Wednesday, January 30, 2008


Wrong on Immigration

The folks at Hot Air, in commenting on media reactions to McCain’s victory in Florida, open up a controversy in several posting updates:

Update: Another exit question: Is talk radio in better or worse shape than border enforcement right now? David Brooks and Bob Novak are already crowing about the irrelevance of Romney’s comparatively hard line against amnesty. That can be spun for the moment by pointing to Florida’s big Cuban minority. Same result next Tuesday, though? Not so much.

Update (Bryan): I think Brooks and Novak are intentionally missing the point re immigration. The fact is, McCain had to publicly track to the right on that and enough voters evidently bought it, at least to the extent that it neutralized Romney’s stance.

Those voters didn’t hear about Juan Hernandez or the rest of the evidence that McCain’s conversion is insincere because the MSM didn’t report it. Talk radio didn’t do much with it either. Laura Ingraham brought it up, but I don’t think Rush or Hannity have. Novak and Brooks also fail to take into account the recent trio of immigration enforcement wins in NY, MI and MD. Those occurred under Democrat governors responding to pressure from the electorate, and the one in NY rattled the Clinton campaign for a while.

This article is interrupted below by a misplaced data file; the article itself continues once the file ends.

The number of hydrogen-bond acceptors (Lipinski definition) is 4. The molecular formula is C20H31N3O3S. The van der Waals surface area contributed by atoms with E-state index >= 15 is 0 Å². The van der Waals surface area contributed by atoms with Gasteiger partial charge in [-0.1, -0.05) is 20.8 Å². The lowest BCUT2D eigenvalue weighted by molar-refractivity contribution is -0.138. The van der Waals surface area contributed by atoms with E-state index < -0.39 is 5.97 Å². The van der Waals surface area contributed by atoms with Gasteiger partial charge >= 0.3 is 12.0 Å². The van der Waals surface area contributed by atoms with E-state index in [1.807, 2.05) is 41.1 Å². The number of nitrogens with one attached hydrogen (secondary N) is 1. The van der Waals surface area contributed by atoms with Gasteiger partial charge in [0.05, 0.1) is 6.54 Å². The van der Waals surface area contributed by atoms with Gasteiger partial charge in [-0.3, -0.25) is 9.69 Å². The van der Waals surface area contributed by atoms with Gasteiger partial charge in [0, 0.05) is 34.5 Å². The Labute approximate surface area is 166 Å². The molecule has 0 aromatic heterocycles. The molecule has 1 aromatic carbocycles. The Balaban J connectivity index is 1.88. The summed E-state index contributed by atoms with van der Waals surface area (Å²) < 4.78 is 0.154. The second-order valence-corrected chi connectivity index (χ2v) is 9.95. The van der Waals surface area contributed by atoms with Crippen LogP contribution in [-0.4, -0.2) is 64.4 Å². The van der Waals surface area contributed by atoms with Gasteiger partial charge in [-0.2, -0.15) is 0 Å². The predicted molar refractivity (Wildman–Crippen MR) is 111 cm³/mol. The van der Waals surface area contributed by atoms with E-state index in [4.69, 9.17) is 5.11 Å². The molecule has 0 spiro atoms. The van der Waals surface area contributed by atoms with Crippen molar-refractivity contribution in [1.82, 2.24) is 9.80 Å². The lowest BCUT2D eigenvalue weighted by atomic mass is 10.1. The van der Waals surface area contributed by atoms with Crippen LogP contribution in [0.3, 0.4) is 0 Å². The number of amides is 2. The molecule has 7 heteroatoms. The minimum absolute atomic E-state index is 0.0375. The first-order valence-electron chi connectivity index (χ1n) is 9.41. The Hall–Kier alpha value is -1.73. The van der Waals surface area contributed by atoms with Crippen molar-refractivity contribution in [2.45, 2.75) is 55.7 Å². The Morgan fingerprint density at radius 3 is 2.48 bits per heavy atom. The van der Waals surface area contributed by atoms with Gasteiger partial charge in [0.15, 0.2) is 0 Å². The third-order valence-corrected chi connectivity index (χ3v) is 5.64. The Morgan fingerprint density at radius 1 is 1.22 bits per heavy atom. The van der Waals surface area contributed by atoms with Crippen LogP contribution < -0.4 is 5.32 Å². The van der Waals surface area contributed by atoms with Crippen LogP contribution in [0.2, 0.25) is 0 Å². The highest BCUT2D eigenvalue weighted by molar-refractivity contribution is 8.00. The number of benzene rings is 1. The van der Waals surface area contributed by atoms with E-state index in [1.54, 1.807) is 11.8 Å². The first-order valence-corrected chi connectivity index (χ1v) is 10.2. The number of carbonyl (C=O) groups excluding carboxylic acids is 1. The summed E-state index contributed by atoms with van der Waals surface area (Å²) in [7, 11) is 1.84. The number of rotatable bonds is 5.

So those two are sticking to their preferred storyline, but they’re wrong.

I’m in NY, and they’re dead wrong.

Even in uber-liberal NY, downstate as well as upstate, illegal immigration is the firestorm awaiting a spark (as NY Governor Elliot Spitzer and Sen. Hillary Clinton well know). The reason it hasn’t gotten traction is that neither Romney, McCain, Huckabee, nor Giuliani have picked up on its flammability. It hasn’t figured in the Republican race thus far, thanks to candidates who can only cover it properly with evasion, flip flopping, or “squishiness,” with aiding and abetting media.

The hyper-reaction to Governor Spitzer’s illegal alien licensing plan wasn’t (only) added revulsion for the new Governor, piggy-backing on his Trooper Gate fiasco. Likewise, Clinton’s furious backpedaling and hapless muddling after initially backing the rookie Guv, wasn’t just her inability to hone her message just right. Both retreated, reluctantly, because the public reaction in the blue-bastion Empire State approached red-faced rage.

If Romney starts beating McCain and Clinton with any version of the Amnesty Stick, that could become the club with which he beats both to a pulp.

If McCain ultimately gets the nomination, he would be well advised to keep tracking rightward of his previous positions, and stay right. If he doesn’t, watch Clinton move decisively to his right, and win.

(Via Memeorandum)

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